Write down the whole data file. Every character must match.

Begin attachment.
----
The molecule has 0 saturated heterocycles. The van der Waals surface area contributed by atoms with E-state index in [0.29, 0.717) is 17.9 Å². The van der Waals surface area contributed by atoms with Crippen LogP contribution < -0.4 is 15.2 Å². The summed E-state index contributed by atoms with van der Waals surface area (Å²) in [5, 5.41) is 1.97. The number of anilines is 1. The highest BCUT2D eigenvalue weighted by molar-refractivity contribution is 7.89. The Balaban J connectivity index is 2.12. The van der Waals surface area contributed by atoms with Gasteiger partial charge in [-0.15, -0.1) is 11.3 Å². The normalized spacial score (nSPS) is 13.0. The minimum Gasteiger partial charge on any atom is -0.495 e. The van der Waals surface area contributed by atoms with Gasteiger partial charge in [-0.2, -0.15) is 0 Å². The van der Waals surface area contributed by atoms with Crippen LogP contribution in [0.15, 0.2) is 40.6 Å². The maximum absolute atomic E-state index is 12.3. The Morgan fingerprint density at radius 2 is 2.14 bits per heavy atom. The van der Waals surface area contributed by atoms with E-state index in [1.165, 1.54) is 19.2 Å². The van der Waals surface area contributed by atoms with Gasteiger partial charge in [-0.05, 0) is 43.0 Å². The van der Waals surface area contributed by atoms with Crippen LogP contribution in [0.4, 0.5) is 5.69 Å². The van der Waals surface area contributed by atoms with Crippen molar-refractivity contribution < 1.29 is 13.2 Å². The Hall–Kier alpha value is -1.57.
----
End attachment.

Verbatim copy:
The molecule has 0 saturated heterocycles. The van der Waals surface area contributed by atoms with E-state index in [0.29, 0.717) is 17.9 Å². The van der Waals surface area contributed by atoms with Crippen LogP contribution < -0.4 is 15.2 Å². The summed E-state index contributed by atoms with van der Waals surface area (Å²) in [5, 5.41) is 1.97. The number of anilines is 1. The highest BCUT2D eigenvalue weighted by molar-refractivity contribution is 7.89. The Balaban J connectivity index is 2.12. The van der Waals surface area contributed by atoms with Gasteiger partial charge in [-0.15, -0.1) is 11.3 Å². The normalized spacial score (nSPS) is 13.0. The minimum Gasteiger partial charge on any atom is -0.495 e. The van der Waals surface area contributed by atoms with Gasteiger partial charge in [-0.2, -0.15) is 0 Å². The van der Waals surface area contributed by atoms with Crippen LogP contribution in [0.15, 0.2) is 40.6 Å². The maximum absolute atomic E-state index is 12.3. The Morgan fingerprint density at radius 2 is 2.14 bits per heavy atom. The van der Waals surface area contributed by atoms with E-state index in [1.165, 1.54) is 19.2 Å². The van der Waals surface area contributed by atoms with Gasteiger partial charge in [-0.05, 0) is 43.0 Å². The van der Waals surface area contributed by atoms with Crippen LogP contribution in [0.4, 0.5) is 5.69 Å². The van der Waals surface area contributed by atoms with Crippen molar-refractivity contribution < 1.29 is 13.2 Å². The Hall–Kier alpha value is -1.57.